When I hear someone in the food biz using the phrase, "un po particulare" I am immediately attracted to eating the peculiar foodstuff in question. We were searching for a breakfast thing. We ended up at the Forno 3P on Via Roma. We saw a flat bread glistening with crystals. What could it be?

Un po particulare, of course.

So you make a sort of focaccia and you put in there some pork cracklings. You bake the whole deal and while its still hot sprinkle some sugar on it. Strange? Pork Fat Sugar Bread?

It was delicious. They called it something like pizza di ciccioli, ciccioli referring to the tiny pieces of crisply rendered pig fat floating in the dough.

You see, during the depths of the years of immense poverty between world wars, some peasants rose up enough to actually be able to raise a pig on scraps. After slaughtering it in winter, they made strutto, rendered pork fat that they used for everything (you can still purchase it today). It added taste to the bland food of the (real) cucina povera, much more taste than bad olive oil. You make strutto by cutting the fat of your pig into small cubes, putting it into a pot over a slow fire and rendering the fat. What's left is the fried structure of the fat, which is then pressed in a press to extract every drop of liquid. The rest you can eat with a little salt, put in bread, or use as a crunchy taste element in your cooking. You didn't waste anything in those days.

Nor would you want to. pizza di ciccioli is a very tasty snack. Trust me. Here's how to make it (in Italian). Here's a video showing how they make the ciccioli.

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Suggested Itinerary: Ferrara and the Eastern Emilia Romagna

Looking for something different on for your next Italian vacation? Certainly you've heard of Ferrara, a city that has at its center a fabulous Este Castle and a unique Cathedral displaying layered time periods like a proper cake or archaeological excavation; the older Romanesque on the bottom and Gothic above, all very orderly. A Renaissance city noted by the UNESCO folks for its forward looking planning, Ferrara's center hardly deviates from its original configuration, even in the age of the SUV parade as the shimmering snake of them waddles through the streets waiting for inattentive things to bounce off of.

If it wasn't for the occasional mosquito, Ferrara is so perfect that the orderly city might seem to lack that certain vibrancy that comes from the uncertainty of one's safety. Cyclists young and old seem to gather haphazardly in front of the Cathedral and yack a great while before dispersing to various cafes. You'll notice people kissing. They do that in Ferrara more than in any other Italian town I've been in. Yet nobody calls Ferrara a particularly romantic place to lock lips. They divert you to Venice for that. It's just to the north.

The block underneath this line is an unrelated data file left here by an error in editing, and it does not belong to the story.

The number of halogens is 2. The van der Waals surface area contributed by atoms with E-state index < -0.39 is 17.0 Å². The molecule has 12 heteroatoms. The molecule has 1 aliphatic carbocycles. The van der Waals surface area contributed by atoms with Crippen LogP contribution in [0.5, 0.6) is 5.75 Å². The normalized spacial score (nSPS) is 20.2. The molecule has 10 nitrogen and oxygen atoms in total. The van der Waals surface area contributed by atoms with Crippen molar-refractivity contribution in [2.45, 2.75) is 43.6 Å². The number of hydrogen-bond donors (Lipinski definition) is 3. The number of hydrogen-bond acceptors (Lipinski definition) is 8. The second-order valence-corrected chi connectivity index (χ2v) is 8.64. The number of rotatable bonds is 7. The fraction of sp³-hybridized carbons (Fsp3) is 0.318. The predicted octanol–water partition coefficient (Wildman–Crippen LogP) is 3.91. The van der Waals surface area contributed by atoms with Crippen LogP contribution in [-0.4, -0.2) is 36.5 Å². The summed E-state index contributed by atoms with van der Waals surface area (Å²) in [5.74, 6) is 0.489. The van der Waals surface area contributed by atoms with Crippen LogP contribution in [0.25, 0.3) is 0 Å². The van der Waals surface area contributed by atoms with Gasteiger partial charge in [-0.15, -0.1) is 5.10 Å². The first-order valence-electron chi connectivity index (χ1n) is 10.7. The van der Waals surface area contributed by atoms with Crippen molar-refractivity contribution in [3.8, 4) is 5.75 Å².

There are frequent festivals in Ferrara to liven things up. The Palio di Ferrara, held in May was first noted in 1259 and that makes it the oldest of its kind in Italy. There is also some very unique food, including a macaroni pie called pasticcio alla ferrarese and a sausage that you cook a long while in water until the thing breaks down and makes its own gravy so you can serve it over a big pile of mashed potatoes, which your neighbors will never agree sounds like Italian food to them. Salama al Sugo rocks--if you like that sorta thing.

I propose an interesting itinerary based on UNESCO world heritage sites that doesn't have a lot of distance between interesting places. Stay in Ferrara, and make a clockwise circle: Comacchio, Ravenna, Forli, Bologna. You can stop in Chioggia if you wish (I would) and you still will see a wildly diverse collection of sites without having to visit the gas pumps more than once.

Why Comacchio? Well, it's part of the same World Heritage inscription as Ferrara: Ferrara, City of the Renaissance, and its Po Delta. You head for the coast and in 50 kilometers you'll find a little Venice; Comacchio is formed of islands and has Venice-like canals.

Comacchio exploited its place in the delta, employing fishermen to corral and catch squirming eels, then marinating, cooking, and finally canning them. You can take a boat into the wetlands, loaded with birds, and learn all about the fishermen and their ways. It's quite an interesting trip. Then you can visit the Manifattura dei Marinati, the factory in town where it all took place.

But that's not all. A Roman boat was found in the Lagoon, and a museum was built in Comaccio so that you could gawk at it.

If you want to stay and take in the calm of this little delta town go ahead. But you're free also to head for Ravenna to see the famous paleochristian mosaics. Almost everyone with a web site has pictures of them, so I won't strain your computer shoving pixels at you that you've seen before. You can see most everything in Ravenna in a day or two.

Then, if you wish, the town of Forli is an interesting stop, especially if you're interested in the Routes of Modern Architecture in the Fascist era or as it's called in some circles Mussolini Deco. (If you're really into Mussolini, you can visit his birthplace and final resting place on a day trip from Forli to Predappio.

If you have a place in your heart for peace, tranquility, Romanesque architecture, great food and a local wine you probably haven't heard of, you can include a visit to the Abbey of Pomposa, just 50 km from Ferrara.

And then it's on to Bologna, where UNESCO celebrates the famous porticos. Don't worry if it rains, you don't ever have to go outside unless you're crossing a street. (There are 38  kilometres of porticoes build between the 11th and 20th centuries.) Climb a medieval tower briskly and you'll be able to eat even more of the famous cuisine of Italy's gastronomic capital.

Here's the stats for where you've been:

  • Ferrara to Comacchio: 50km
  • Comacchio to Ravenna: 39km
  • Ravenna to Forli: 29km
  • Forli to Bologna: 73.5 km

Easy, eh? Enjoy the Eastern Emilia Romagna.